NIH Scientists Map Genetic Changes that Drive Tumors in a Common Pediatric Soft-tissue Cancer

January 24, 2014 1:44 pm | News | Comments

Scientists have mapped the genetic changes that drive tumors in rhabdomyosarcoma, a pediatric soft-tissue cancer, and found that the disease is characterized by two distinct genotypes. The genetic alterations identified in this malignancy could be useful in developing targeted diagnostic tools and treatments for children with the disease.

New Computer Model May Aid Personalized Cancer Care

January 24, 2014 1:27 pm | News | Comments

Dana-Farber Cancer Institute scientists have developed a mathematical model to predict how a patient’s tumor is likely to behave and which of several possible treatments is most likely to be effective. Researchers combined several types of data from pre- and post-treatment biopsies of breast tumors to obtain a molecular picture of how the cancer evolved as a result of chemotherapy.

FAK Protein Helps Tumor Cells Enter Bloodstream

January 21, 2014 8:32 am | News | Comments

Cancer cells have something that every prisoner longs for— a master key that allows them to escape. A study describes how a protein that promotes tumor growth also enables cancer cells to use this key and metastasize.          

Not Just Clean but Spotless – Researchers Show How Cells Tidy Up

January 17, 2014 2:56 pm | News | Comments

New findings from the team of Claudine Kraft at the Max F. Perutz Laboratories (MFPL) of the University of Vienna and the Medical University of Vienna give insights into how cells dispose of their waste. Malfunctions in this process have been linked to Alzheimer’s disease and cancer.

Amgen, Illumina Team on Personalized Medicine Test

January 15, 2014 5:19 pm | by The Associated Press | News | Comments

Biotech drugmaker Amgen and Illumina, a maker of genetic testing equipment, said Wednesday they are developing a test that will identify patients who might be helped by Amgen's colon cancer drug Vectibix. Vectibix is approved as a treatment for colorectal cancer that has spread and hasn't rresponded to chemotherapy.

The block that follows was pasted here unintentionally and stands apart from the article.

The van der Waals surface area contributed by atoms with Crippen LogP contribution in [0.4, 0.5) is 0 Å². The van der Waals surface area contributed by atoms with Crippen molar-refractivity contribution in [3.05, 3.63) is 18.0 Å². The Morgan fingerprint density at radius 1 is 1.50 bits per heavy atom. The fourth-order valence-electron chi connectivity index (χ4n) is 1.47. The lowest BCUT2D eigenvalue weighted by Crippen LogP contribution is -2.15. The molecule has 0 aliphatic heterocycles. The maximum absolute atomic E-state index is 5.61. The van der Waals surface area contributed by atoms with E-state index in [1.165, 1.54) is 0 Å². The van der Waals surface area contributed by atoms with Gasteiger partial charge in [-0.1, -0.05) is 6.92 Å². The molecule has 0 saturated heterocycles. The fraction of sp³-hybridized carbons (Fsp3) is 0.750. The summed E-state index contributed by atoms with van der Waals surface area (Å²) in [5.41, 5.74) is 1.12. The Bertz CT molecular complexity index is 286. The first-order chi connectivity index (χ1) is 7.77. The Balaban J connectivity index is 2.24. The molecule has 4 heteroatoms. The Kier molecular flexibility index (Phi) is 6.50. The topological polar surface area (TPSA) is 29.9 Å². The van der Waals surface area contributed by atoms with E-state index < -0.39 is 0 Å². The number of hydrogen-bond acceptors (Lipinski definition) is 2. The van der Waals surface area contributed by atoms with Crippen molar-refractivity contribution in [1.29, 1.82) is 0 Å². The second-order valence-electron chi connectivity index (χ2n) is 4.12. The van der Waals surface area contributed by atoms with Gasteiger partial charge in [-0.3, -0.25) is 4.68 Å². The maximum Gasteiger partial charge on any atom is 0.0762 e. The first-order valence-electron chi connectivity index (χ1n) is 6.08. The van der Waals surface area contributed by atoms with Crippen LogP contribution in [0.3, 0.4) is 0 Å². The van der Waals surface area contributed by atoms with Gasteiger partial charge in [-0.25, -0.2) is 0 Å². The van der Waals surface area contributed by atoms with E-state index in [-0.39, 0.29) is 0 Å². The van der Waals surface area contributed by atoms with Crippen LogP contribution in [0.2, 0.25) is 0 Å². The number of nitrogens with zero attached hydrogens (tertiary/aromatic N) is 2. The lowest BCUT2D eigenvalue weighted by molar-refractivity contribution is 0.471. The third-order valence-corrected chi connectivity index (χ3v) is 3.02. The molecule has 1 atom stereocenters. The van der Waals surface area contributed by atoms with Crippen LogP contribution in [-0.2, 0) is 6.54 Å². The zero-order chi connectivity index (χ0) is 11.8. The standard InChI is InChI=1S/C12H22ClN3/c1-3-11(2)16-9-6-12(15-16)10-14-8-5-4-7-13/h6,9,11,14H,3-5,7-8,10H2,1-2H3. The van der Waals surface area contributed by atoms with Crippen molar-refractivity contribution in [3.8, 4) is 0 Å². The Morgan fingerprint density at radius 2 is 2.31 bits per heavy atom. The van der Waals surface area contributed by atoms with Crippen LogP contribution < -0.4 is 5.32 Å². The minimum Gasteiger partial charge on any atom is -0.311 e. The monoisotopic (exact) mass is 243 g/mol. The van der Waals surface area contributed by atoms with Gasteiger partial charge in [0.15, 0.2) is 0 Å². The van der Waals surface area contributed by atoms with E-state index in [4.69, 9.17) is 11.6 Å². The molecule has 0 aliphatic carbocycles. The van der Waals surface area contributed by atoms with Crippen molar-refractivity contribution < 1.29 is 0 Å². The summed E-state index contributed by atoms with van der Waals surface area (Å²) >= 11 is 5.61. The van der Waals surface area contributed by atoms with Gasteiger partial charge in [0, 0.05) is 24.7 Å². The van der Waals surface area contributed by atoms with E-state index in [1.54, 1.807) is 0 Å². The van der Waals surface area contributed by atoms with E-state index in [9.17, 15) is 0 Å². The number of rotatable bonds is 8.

Training T Cells to Fight Their Own Cancers

January 15, 2014 1:48 pm | by Cynthia Fox | Articles | Comments

Immunotherapy—the art and science of training peoples’ immune systems to fight their own cancers—was named Breakthrough of the Year by Science. Prominently mentioned was an approach seeing clinical success: genetically tweaking patients’ own T cells to make them more potent, proliferative, and targeted.

New Breast Cancer Stem Cell Findings Explain How Cancer Spreads

January 15, 2014 11:55 am | News | Comments

Breast cancer stem cells exist in two different states and each state plays a role in how cancer spreads, according to an international collaboration of researchers. Their finding sheds new light on the process that makes cancer a deadly disease.

Study Shows Promise for Preventing Resistance in Tumors

January 10, 2014 12:25 pm | News | Comments

A new study suggests that activating the tumor suppressor p53 in normal cells causes them to secrete Par-4, another potent tumor suppressor protein that induces cell death in cancer cells.                  

Technique Can Further Understanding of RNA

January 10, 2014 11:32 am | News | Comments

Researchers have revealed a new, powerful technique to visualize the shape and motion of RNA at the atomic level using nuclear magnetic resonance spectroscopy (NMR).